“Cracklins are the purest form of pork; minimalist pork, if you will.” –Doug MacCash*
Art abounds at the New Orleans Jazz and Heritage Festival and on the streets of New York City. If we pay attention, art abounds in life.
“Look around this room,” I hear George Rodrigue tell students during school visits. “Everything you see -your desk, the light fixtures, your clothing- was designed by an artist.”
(pictured, George Rodrigue with Lamp/Bear 2005 by Urs Fischer; 35,000 pounds resting temporarily on Park Avenue and 52nd Street, NYC)
Although we missed the first weekend of Jazz Fest, during a short week in New York City, sans the music, the experience was if not similar, at least comparable. In between publisher meetings (yes, new projects in the works-) we enriched our lives and our waistlines, reuniting with friends at Babbo and Red Rooster Harlem, and visiting museums and galleries as we normally would the Jazz Fest craft tents.
(pictured, George Rodrigue with his son Jacques Rodrigue at the Gagosian Gallery in Chelsea, where we saw a brilliant exhibition spanning a decade of portraits inspired by Picasso’s mistress. “The more I see of Picasso,” I told George, “the more I’m convinced that no one could touch him in 20th century art.” Related post here)
Of our museum visits, we missed two on my list, and I regret it as much as I regret missing an old high school friend who lives in the city, as well as his friend’s gallery, priorities, if they’ll still have us, for our next trip. Crazy, I know, but we skipped Richard Serra and the Mummies (not together, but doesn’t that have a ring?) at the Met and Rembrandt at the Frick, settling instead for classic portraits of Shakespeare at the Morgan Library and Picasso's Guitars at MOMA, along with a lengthy study of an old favorite, an enormous man wearing an enormous robe.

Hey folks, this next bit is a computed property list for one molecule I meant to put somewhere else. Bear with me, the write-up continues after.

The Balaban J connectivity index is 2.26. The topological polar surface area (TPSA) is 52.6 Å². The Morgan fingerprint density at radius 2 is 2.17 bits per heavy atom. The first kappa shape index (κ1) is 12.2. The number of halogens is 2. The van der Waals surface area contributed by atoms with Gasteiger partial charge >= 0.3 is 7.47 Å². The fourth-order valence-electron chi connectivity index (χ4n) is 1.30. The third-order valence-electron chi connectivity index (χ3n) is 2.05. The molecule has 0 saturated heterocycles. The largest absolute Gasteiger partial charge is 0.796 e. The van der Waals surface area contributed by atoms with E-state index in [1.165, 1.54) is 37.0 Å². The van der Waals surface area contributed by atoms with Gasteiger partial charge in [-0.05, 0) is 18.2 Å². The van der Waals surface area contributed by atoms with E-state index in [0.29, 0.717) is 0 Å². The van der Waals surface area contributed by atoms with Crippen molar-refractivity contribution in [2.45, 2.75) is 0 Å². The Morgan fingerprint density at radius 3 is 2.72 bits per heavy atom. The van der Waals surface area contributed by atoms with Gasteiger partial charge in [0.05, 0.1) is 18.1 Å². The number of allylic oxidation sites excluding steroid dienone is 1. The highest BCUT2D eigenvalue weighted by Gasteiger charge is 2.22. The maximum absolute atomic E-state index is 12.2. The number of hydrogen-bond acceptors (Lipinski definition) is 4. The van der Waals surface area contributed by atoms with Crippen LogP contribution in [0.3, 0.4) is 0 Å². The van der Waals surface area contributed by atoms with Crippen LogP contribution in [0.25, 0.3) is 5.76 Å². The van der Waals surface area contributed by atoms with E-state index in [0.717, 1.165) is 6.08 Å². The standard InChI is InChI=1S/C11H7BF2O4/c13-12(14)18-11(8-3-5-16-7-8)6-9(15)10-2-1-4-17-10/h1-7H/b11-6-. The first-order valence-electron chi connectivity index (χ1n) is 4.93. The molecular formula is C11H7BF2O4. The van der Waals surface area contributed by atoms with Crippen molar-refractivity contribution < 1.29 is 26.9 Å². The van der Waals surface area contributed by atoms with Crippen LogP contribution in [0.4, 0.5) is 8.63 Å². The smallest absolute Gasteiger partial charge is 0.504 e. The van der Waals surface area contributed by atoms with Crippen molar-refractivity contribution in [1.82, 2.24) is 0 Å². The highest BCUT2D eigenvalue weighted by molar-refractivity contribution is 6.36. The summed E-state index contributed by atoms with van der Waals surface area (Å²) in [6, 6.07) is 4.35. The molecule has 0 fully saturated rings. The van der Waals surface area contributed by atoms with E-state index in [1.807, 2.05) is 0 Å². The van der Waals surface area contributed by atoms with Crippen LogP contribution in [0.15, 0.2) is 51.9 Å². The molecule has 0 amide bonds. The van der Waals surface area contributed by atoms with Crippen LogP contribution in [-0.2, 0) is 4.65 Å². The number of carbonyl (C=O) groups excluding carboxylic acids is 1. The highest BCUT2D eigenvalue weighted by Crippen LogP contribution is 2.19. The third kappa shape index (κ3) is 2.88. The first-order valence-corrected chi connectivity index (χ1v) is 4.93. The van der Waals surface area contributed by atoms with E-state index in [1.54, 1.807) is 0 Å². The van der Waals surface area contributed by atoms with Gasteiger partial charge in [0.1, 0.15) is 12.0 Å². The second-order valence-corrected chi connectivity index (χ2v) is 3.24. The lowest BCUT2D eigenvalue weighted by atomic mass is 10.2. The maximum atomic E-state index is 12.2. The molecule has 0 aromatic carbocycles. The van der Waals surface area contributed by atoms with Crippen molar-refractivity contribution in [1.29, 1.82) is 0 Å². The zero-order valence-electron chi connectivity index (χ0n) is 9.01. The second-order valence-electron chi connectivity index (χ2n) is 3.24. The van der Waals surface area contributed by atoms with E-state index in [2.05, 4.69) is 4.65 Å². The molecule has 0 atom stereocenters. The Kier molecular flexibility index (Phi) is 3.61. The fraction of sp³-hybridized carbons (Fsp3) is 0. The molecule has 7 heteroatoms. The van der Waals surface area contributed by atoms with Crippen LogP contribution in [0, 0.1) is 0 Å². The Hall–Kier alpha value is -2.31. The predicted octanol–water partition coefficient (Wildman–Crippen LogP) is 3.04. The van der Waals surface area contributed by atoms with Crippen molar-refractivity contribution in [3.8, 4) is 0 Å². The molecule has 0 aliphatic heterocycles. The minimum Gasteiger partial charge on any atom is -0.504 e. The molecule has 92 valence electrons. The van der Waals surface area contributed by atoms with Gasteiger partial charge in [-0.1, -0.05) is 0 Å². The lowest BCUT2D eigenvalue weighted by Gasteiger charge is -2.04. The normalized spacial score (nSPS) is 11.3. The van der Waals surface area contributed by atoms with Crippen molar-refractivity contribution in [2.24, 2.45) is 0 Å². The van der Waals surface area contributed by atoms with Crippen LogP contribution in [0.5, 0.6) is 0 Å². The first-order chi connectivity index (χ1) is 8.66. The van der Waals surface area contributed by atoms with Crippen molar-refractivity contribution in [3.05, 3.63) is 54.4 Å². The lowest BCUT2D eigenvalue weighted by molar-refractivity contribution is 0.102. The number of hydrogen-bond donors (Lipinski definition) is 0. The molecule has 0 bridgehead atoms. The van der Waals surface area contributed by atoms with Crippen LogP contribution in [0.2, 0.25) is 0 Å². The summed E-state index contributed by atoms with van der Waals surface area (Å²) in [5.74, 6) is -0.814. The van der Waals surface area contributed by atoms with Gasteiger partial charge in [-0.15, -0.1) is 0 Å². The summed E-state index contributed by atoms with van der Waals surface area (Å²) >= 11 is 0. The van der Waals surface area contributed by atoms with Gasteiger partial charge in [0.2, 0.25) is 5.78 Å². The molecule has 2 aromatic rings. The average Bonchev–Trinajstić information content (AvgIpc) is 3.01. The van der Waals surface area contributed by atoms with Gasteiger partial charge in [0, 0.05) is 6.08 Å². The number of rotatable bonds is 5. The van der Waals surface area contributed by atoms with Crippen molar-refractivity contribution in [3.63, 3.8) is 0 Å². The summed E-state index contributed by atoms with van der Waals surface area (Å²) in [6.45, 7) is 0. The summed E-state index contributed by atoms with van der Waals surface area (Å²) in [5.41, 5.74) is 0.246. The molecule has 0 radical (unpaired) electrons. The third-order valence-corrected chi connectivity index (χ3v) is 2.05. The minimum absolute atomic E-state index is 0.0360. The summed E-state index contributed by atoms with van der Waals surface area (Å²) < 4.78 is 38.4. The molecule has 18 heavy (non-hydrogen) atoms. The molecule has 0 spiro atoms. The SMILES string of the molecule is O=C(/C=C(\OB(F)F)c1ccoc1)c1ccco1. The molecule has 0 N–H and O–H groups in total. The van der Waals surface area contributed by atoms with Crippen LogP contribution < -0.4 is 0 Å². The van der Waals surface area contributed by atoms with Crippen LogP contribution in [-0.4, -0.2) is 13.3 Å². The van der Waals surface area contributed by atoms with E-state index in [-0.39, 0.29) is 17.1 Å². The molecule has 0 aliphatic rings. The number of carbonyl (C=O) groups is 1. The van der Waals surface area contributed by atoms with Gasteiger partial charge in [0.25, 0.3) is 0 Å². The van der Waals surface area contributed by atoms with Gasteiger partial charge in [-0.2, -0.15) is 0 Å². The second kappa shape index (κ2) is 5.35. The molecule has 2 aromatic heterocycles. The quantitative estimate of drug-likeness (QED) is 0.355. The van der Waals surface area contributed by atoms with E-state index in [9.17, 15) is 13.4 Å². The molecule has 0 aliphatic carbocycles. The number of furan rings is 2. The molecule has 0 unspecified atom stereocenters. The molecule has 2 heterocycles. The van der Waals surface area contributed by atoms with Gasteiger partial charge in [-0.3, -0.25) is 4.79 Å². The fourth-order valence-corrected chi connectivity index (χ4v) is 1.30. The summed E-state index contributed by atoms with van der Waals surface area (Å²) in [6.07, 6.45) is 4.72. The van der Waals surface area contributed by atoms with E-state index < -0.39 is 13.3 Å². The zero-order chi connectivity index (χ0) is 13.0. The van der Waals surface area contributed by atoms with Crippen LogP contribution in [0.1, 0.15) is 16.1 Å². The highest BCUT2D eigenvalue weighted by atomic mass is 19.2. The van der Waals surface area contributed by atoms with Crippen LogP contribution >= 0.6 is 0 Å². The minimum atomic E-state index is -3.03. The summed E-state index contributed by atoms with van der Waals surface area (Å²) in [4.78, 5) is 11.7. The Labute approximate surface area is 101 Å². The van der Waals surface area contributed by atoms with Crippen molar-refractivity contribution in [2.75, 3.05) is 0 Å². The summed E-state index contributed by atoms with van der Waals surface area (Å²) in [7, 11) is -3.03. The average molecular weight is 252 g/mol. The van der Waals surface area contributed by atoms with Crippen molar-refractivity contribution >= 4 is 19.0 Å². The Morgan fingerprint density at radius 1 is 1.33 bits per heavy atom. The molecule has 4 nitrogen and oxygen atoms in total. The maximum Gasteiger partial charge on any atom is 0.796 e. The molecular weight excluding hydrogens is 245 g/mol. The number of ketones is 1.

(pictured, Rodin’s Balzac; I read this week that when Rodin invited the young sculptor Brancusi to apprentice in his Paris studio in 1904, Brancusi declined, saying, “Nothing grows in the shade of a tall tree.”)
We spent an afternoon in the studio of an adopted Louisiana favorite, artist Hunt Slonem, where butterflies, Abraham Lincoln, and parrots (both live and painted), fill fifteen thousand square feet of an old studio, moving shortly ten blocks down the street to thirty thousand square feet of a new one.
(pictured, old studio: George Rodrigue with Abraham Lincoln; Wall of Rabbits; Rodrigue and New Orleans artist Mallory Page discuss art)
(pictured, new studio: artist Hunt Slonem; Rodrigue and Slonem discuss the challenges of studio space in front of Slonem's painting from a recent exhibition at the University Art Museum at the University of Louisiana at Lafayette; a glimpse -maybe one fourth- of Slonem's new space)
Proving again that life itself is art, the women of our motley crew attended a Royal Wedding Party in Greenwich Village. We navigated a sea of paparazzi, ate bacon sandwiches and trout with eggs, and cheered the happy couple. As we headed home, dreary and tipsy before 9 a.m., the day also marked a first in the lifetime of legendary NYC publishing agent Roz Cole, an event, according to her, every bit as momentous as the wedding itself. A stranger, you see, gave us his cab.
“Can you believe it?,” she exclaimed. “What an incredible morning!”
…all in all, I thought to myself, as we sat in a pub at sunrise, drinking pink champagne and dressed in wedding-guest attire, no different than home…
*Doug MacCash writes about art for the New Orleans Times-Picayune
Pictured above, Dominique Coulter of Ireland, Mallory Page Chastant of New Orleans, Roz Cole of NYC, Wendy Rodrigue of New Orleans, Emer Ferguson of Ireland
For a detailed account of our recent museum adventures, see the post “Modern Art in New York” for this week’s Gambit’s Blog of New Orleans here
For George Rodrigue’s history with the Jazz Fest poster, visit here
I’m tweeting for the next few days from Houston, Texas and the contemporary art collection of Chris and Don Sanders, followed by Jazz Fest in New Orleans. Hope you'll join me-